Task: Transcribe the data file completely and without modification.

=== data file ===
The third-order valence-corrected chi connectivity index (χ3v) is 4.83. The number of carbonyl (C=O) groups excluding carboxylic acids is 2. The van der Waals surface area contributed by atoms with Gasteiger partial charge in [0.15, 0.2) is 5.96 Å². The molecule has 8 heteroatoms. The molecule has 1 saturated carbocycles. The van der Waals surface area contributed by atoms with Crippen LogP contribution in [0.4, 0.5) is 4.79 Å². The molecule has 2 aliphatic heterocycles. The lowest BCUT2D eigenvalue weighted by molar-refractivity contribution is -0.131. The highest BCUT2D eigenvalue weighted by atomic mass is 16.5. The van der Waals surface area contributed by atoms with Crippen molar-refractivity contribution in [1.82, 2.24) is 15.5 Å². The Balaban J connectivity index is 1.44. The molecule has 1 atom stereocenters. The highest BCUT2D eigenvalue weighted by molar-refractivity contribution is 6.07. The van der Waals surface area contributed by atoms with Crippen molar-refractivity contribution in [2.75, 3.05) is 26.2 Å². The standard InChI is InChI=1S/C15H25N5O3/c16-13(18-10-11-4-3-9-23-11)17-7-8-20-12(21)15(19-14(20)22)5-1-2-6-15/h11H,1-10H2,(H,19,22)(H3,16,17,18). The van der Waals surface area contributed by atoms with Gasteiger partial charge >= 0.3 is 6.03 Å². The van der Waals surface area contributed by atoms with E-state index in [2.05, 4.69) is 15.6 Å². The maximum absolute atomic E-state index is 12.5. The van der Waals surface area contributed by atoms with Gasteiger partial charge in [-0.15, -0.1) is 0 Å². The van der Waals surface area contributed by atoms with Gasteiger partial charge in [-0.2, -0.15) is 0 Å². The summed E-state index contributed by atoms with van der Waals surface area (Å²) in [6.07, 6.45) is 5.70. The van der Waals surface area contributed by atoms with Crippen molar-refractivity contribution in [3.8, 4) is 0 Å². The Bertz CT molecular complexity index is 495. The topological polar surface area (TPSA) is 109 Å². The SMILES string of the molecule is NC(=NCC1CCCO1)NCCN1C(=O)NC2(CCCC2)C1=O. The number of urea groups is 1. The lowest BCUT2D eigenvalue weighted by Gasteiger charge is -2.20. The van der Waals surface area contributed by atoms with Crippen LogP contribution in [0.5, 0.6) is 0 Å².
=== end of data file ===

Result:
The third-order valence-corrected chi connectivity index (χ3v) is 4.83. The number of carbonyl (C=O) groups excluding carboxylic acids is 2. The van der Waals surface area contributed by atoms with Gasteiger partial charge in [0.15, 0.2) is 5.96 Å². The molecule has 8 heteroatoms. The molecule has 1 saturated carbocycles. The van der Waals surface area contributed by atoms with Crippen LogP contribution in [0.4, 0.5) is 4.79 Å². The molecule has 2 aliphatic heterocycles. The lowest BCUT2D eigenvalue weighted by molar-refractivity contribution is -0.131. The highest BCUT2D eigenvalue weighted by atomic mass is 16.5. The van der Waals surface area contributed by atoms with Crippen molar-refractivity contribution in [1.82, 2.24) is 15.5 Å². The Balaban J connectivity index is 1.44. The molecule has 1 atom stereocenters. The highest BCUT2D eigenvalue weighted by molar-refractivity contribution is 6.07. The van der Waals surface area contributed by atoms with Crippen molar-refractivity contribution in [2.75, 3.05) is 26.2 Å². The standard InChI is InChI=1S/C15H25N5O3/c16-13(18-10-11-4-3-9-23-11)17-7-8-20-12(21)15(19-14(20)22)5-1-2-6-15/h11H,1-10H2,(H,19,22)(H3,16,17,18). The van der Waals surface area contributed by atoms with Gasteiger partial charge >= 0.3 is 6.03 Å². The van der Waals surface area contributed by atoms with E-state index in [2.05, 4.69) is 15.6 Å². The maximum absolute atomic E-state index is 12.5. The van der Waals surface area contributed by atoms with Gasteiger partial charge in [-0.15, -0.1) is 0 Å². The van der Waals surface area contributed by atoms with Gasteiger partial charge in [-0.2, -0.15) is 0 Å². The summed E-state index contributed by atoms with van der Waals surface area (Å²) in [6.07, 6.45) is 5.70. The van der Waals surface area contributed by atoms with Crippen molar-refractivity contribution in [3.8, 4) is 0 Å². The Bertz CT molecular complexity index is 495. The topological polar surface area (TPSA) is 109 Å². The SMILES string of the molecule is NC(=NCC1CCCO1)NCCN1C(=O)NC2(CCCC2)C1=O. The number of urea groups is 1. The lowest BCUT2D eigenvalue weighted by Gasteiger charge is -2.20. The van der Waals surface area contributed by atoms with Crippen LogP contribution in [0.5, 0.6) is 0 Å².